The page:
Monday, January 10, 2011
Today in Literary History - Robert Browning Writes the First Letter to Elizabeth Barrett
On January 10, 1845, the most legendary of all literary love stories was born when poet Robert Browning, inspired by Elizabeth Barrett’s 1844 edition of Poems, wrote the first of his famous love letters to the female poet. Although Browning began his letter as praise for the older (Barrett was six years older than the thirty-two-year-old Browning) and, at that time, more famous poet, there is no doubt that this was, indeed, a love letter as Browning concluded with the words, "I do, as I say, love these books with all my heart – and I love you too...."
In his letter, Robert Browning requested a face-to-face meeting with Elizabeth Barrett, which she granted in May of 1845. At the time, however, she had little hope for a true romance, much less a marriage. Barrett’s grandfather had become quite wealthy due to his large sugar cane plantations in the West Indies and the manufacture of rum. Barrett’s father used his inherited wealth as leverage over his eleven children, forbidding any of them to marry on pain of banishment from his life and disinheritance from his will. Some people believe that Barrett’s grandfather had passed along, not only his fortune, but also mixed blood, and that Barrett’s father feared having a "dark" grandchild so much that he would do almost anything to prevent it.
Even had Barrett’s father been overjoyed at the prospect of her budding romance, she had long ago written marriage out of her life’s possibilities. Tuberculosis, or a similar disease, had been a daily part of her life since the age of fourteen. As a result, Elizabeth Barrett spent most of her adult years housebound, often bedridden. She was an invalid, and she did not expect much in the way of personal relationships, and she certainly didn’t expect a romantic suitor like the vigorous and worldly Browning.
Robert Browning, however, was truly in love. Over the next twenty months, Browning and Barrett wrote five hundred and seventy-five letters to each other. Their courtship, which improved Barrett’s health so much that she termed it a "resurrection" was, for the most part, carried out in secrecy due to Barrett’s father’s objections to any romantic relationships on the part of his children. Nevertheless, Robert Browning and Elizabeth Barrett were married at St. Marylebone Parish Church, and in August 1846 the groom, imitating his hero, Percy Bysshe Shelley, whisked his bride off to Italy. Barrett’s nurse, Wilson, who had witnessed the marriage, accompanied the newlyweds to the South. The Brownings eventually settled in Florence, and Italy became their home for the rest of their lives.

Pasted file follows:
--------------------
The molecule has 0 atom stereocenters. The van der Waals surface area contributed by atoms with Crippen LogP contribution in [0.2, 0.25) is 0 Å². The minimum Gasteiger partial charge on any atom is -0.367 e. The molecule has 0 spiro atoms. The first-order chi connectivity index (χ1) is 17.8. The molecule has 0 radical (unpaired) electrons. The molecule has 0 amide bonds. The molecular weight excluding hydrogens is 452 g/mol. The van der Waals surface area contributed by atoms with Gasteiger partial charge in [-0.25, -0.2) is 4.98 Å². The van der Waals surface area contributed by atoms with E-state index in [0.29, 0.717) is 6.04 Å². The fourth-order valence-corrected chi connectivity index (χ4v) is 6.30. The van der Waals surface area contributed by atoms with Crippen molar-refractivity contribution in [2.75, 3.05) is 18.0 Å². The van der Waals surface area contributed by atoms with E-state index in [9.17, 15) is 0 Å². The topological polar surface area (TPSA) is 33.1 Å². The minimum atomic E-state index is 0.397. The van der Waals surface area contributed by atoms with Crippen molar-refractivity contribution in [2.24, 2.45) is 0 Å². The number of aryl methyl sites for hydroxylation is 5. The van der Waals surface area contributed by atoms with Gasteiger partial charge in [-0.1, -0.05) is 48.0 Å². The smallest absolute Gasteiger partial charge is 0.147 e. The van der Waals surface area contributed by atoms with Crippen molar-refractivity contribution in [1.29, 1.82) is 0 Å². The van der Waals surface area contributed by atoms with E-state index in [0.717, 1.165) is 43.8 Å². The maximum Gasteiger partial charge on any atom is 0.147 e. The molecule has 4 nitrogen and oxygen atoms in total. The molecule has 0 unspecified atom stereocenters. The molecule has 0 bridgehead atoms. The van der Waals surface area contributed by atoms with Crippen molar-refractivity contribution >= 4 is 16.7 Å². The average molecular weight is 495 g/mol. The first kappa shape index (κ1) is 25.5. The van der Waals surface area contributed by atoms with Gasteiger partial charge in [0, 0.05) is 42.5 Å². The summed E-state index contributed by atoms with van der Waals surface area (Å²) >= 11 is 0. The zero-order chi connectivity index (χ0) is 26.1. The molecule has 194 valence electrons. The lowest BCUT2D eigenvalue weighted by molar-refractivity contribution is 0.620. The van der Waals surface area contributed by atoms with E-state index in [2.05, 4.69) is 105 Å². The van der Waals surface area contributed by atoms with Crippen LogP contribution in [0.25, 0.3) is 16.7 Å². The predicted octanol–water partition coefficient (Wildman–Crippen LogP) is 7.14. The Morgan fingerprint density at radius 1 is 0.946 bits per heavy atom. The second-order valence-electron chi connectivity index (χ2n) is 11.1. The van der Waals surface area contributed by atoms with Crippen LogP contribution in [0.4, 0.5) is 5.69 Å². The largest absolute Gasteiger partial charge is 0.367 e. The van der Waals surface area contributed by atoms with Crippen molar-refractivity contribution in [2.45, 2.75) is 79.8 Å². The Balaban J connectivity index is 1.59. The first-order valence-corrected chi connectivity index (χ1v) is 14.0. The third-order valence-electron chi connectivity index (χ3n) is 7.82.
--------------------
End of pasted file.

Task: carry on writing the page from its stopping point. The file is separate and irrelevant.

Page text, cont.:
True to his word, Barrett Browning’s father did disinherit her, as he did all of his children who married, but as Elizabeth had inherited some money independently of her father, she and Robert Browning were able to live comfortably for the rest of their lives. Both of the Brownings were well respected in Italy and were considered famous even then, long before their work had been given the great acclaim it enjoys today. In 1849, at the age of forty-three, Elizabeth Barrett Browning had grown so much stronger and healthier that she gave birth to a son, Robert Wiedemann Barrett Browning, fondly known as "Pen." Although Pen did marry, he had no legitimate children, and today, there are no direct descendants of the two famous poets.
At Robert Browning’s insistence, Barrett Browning published a second edition of her volume, Poems and included her love sonnets. The sonnets were popular with the public, and as a result, Barrett Browning’s popularity and critical regard were both greatly increased. In 1850, after the death of William Wordsworth, it was proposed that Elizabeth Barrett Browning be named Poet Laureate of Britain, however the position went to Tennyson.